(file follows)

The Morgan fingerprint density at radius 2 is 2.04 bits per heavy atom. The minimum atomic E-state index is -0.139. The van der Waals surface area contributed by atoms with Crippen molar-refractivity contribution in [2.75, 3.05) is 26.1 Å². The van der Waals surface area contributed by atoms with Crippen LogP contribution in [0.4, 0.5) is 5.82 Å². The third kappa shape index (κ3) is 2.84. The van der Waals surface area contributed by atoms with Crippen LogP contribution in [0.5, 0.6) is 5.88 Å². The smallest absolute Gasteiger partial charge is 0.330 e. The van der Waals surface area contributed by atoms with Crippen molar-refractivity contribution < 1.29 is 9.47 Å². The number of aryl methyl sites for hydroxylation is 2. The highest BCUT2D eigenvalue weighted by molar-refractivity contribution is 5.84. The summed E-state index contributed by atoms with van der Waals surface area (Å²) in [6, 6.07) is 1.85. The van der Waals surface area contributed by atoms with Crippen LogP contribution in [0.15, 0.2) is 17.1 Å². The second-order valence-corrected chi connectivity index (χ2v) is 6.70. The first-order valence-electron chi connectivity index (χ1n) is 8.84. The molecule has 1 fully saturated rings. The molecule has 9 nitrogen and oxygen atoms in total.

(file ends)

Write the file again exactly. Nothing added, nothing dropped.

The Morgan fingerprint density at radius 2 is 2.04 bits per heavy atom. The minimum atomic E-state index is -0.139. The van der Waals surface area contributed by atoms with Crippen molar-refractivity contribution in [2.75, 3.05) is 26.1 Å². The van der Waals surface area contributed by atoms with Crippen LogP contribution in [0.4, 0.5) is 5.82 Å². The third kappa shape index (κ3) is 2.84. The van der Waals surface area contributed by atoms with Crippen LogP contribution in [0.5, 0.6) is 5.88 Å². The smallest absolute Gasteiger partial charge is 0.330 e. The van der Waals surface area contributed by atoms with Crippen molar-refractivity contribution < 1.29 is 9.47 Å². The number of aryl methyl sites for hydroxylation is 2. The highest BCUT2D eigenvalue weighted by molar-refractivity contribution is 5.84. The summed E-state index contributed by atoms with van der Waals surface area (Å²) in [6, 6.07) is 1.85. The van der Waals surface area contributed by atoms with Crippen LogP contribution in [0.15, 0.2) is 17.1 Å². The second-order valence-corrected chi connectivity index (χ2v) is 6.70. The first-order valence-electron chi connectivity index (χ1n) is 8.84. The molecule has 1 fully saturated rings. The molecule has 9 nitrogen and oxygen atoms in total.